Last week, following discussion with Government, I issued an initial assessment of the economic and fiscal impact of a no-deal Brexit. The new analysis is based on an initial application of the latest UK estimates from the National Institute of Economic and Social Research, which is the UK equivalent of the ESRI. Brexit, in whatever form, is an historic challenge for Ireland, and the implications for our economy will be disproportionate relative to those for the rest of the EU. While my Department's central economic and budgetary planning scenario remains an orderly exit based on the UK leaving with a transition arrangement in place, the risk of a disorderly Brexit has increased in recent weeks. In a disorderly exit scenario, while in aggregate terms the economy would be likely to continue expanding, the pace of growth would be significantly lower than is currently expected. My Department's initial assessment suggests that the level of economic activity would be approximately 4.25 percentage points lower than our existing trajectory over the medium term and approximately 6 percentage points lower than in a no-Brexit scenario. The reduction in the pace of growth would have negative spillovers to the public finances and the labour market. The headline deficit could deteriorate by nearly a percentage point of national income in the short term. As for the labour market, the unemployment rate would increase by an estimated 2 percentage points relative to budget 2019 projections. As earlier research from the Department of Finance has shown, the most adverse impacts of Brexit are likely to be felt in the agrifood and indigenous manufacturing sectors. The more comprehensive assessment by the Department of Finance and the ESRI will be published later this quarter. This output will be incorporated into the stability programme update, due in April.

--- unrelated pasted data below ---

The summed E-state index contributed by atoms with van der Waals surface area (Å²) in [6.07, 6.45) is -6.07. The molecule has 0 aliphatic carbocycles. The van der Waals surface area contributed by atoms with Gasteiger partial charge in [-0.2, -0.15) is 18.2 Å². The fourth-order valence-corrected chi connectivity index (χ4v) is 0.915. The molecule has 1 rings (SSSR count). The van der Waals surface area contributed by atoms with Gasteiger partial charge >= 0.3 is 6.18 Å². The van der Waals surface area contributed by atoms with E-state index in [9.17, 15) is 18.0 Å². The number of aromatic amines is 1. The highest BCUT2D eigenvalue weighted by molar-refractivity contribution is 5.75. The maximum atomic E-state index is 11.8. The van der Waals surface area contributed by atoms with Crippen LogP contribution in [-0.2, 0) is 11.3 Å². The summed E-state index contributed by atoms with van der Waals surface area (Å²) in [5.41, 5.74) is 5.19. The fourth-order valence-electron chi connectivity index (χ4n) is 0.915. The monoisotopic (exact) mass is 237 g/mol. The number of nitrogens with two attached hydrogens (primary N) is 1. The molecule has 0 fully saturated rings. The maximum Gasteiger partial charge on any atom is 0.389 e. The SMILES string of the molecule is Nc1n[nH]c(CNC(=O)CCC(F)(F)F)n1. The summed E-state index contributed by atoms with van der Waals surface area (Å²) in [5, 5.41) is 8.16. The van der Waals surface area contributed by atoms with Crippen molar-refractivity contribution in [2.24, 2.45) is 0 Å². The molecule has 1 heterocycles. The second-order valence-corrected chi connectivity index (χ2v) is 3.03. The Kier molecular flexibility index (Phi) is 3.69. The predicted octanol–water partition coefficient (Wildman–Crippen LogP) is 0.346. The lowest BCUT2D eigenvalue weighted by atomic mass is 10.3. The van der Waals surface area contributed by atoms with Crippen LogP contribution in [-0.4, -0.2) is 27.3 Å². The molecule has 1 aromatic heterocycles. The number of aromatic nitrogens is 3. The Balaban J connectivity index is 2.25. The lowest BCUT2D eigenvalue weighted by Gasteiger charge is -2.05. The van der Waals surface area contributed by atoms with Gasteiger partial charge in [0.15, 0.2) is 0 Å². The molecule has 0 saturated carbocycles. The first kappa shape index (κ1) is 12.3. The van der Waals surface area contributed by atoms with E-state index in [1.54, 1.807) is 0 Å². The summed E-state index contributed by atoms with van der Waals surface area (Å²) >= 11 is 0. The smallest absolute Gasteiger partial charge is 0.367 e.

I recognise that these estimates may not capture the full impact and that the figures could be conservative; indeed, the impact in certain exposed sectors and regions could be worse than the average. Nevertheless, quantifying the impact is important to help Government to understand the possible macroeconomic implications and to design the appropriate policy response. Of course, it is important to point out that Ireland is facing the challenge of Brexit in a robust economic position, with the highest national income growth in Europe and record employment levels. In addition, exports, job creation, inflation and public debt indicators are all strong. This strong performance will provide a better and stable platform for the external challenges that lie ahead. We have already taken many actions, many of which are supported by long-term planning through the national development plan and the national planning framework.
On financial services, my Department has been working closely with the Central Bank on planning for Brexit. The Central Bank has statutory responsibility for financial stability. It is working closely with financial services firms to ensure they have contingency plans in place for the end of March and are adequately prepared to cope with the possible effects of Brexit with as little disruption for consumers as possible. As for financial services, the Department and the Central Bank have stressed that responsibility for contingency planning remains with individual firms.